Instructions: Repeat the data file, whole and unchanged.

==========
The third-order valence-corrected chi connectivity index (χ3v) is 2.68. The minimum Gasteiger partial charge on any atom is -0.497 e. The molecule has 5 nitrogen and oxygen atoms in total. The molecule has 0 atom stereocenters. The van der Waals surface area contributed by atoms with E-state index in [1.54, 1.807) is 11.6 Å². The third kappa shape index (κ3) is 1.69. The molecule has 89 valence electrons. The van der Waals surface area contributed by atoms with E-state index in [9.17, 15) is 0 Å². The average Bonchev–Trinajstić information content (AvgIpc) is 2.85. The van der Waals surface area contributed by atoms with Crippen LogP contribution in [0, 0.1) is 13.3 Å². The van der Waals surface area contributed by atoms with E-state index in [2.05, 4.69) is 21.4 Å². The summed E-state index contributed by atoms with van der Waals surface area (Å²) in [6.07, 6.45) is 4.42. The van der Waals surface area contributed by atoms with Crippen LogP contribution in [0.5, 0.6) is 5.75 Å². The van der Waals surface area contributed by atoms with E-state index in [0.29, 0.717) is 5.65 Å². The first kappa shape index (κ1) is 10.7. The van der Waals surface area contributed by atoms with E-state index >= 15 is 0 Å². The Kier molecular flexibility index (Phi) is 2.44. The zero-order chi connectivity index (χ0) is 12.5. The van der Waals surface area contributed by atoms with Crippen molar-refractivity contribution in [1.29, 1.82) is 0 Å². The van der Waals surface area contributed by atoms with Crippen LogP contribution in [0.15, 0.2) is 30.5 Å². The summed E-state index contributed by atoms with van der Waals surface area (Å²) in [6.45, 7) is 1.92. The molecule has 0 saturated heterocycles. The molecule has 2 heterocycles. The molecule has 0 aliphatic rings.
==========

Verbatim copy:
The third-order valence-corrected chi connectivity index (χ3v) is 2.68. The minimum Gasteiger partial charge on any atom is -0.497 e. The molecule has 5 nitrogen and oxygen atoms in total. The molecule has 0 atom stereocenters. The van der Waals surface area contributed by atoms with E-state index in [1.54, 1.807) is 11.6 Å². The third kappa shape index (κ3) is 1.69. The molecule has 89 valence electrons. The van der Waals surface area contributed by atoms with E-state index in [9.17, 15) is 0 Å². The average Bonchev–Trinajstić information content (AvgIpc) is 2.85. The van der Waals surface area contributed by atoms with Crippen LogP contribution in [0, 0.1) is 13.3 Å². The van der Waals surface area contributed by atoms with E-state index in [2.05, 4.69) is 21.4 Å². The summed E-state index contributed by atoms with van der Waals surface area (Å²) in [6.07, 6.45) is 4.42. The van der Waals surface area contributed by atoms with Crippen LogP contribution in [0.5, 0.6) is 5.75 Å². The van der Waals surface area contributed by atoms with E-state index in [0.29, 0.717) is 5.65 Å². The first kappa shape index (κ1) is 10.7. The van der Waals surface area contributed by atoms with E-state index >= 15 is 0 Å². The Kier molecular flexibility index (Phi) is 2.44. The zero-order chi connectivity index (χ0) is 12.5. The van der Waals surface area contributed by atoms with Crippen molar-refractivity contribution in [1.29, 1.82) is 0 Å². The van der Waals surface area contributed by atoms with Crippen LogP contribution in [0.15, 0.2) is 30.5 Å². The summed E-state index contributed by atoms with van der Waals surface area (Å²) in [6.45, 7) is 1.92. The molecule has 0 saturated heterocycles. The molecule has 2 heterocycles. The molecule has 0 aliphatic rings.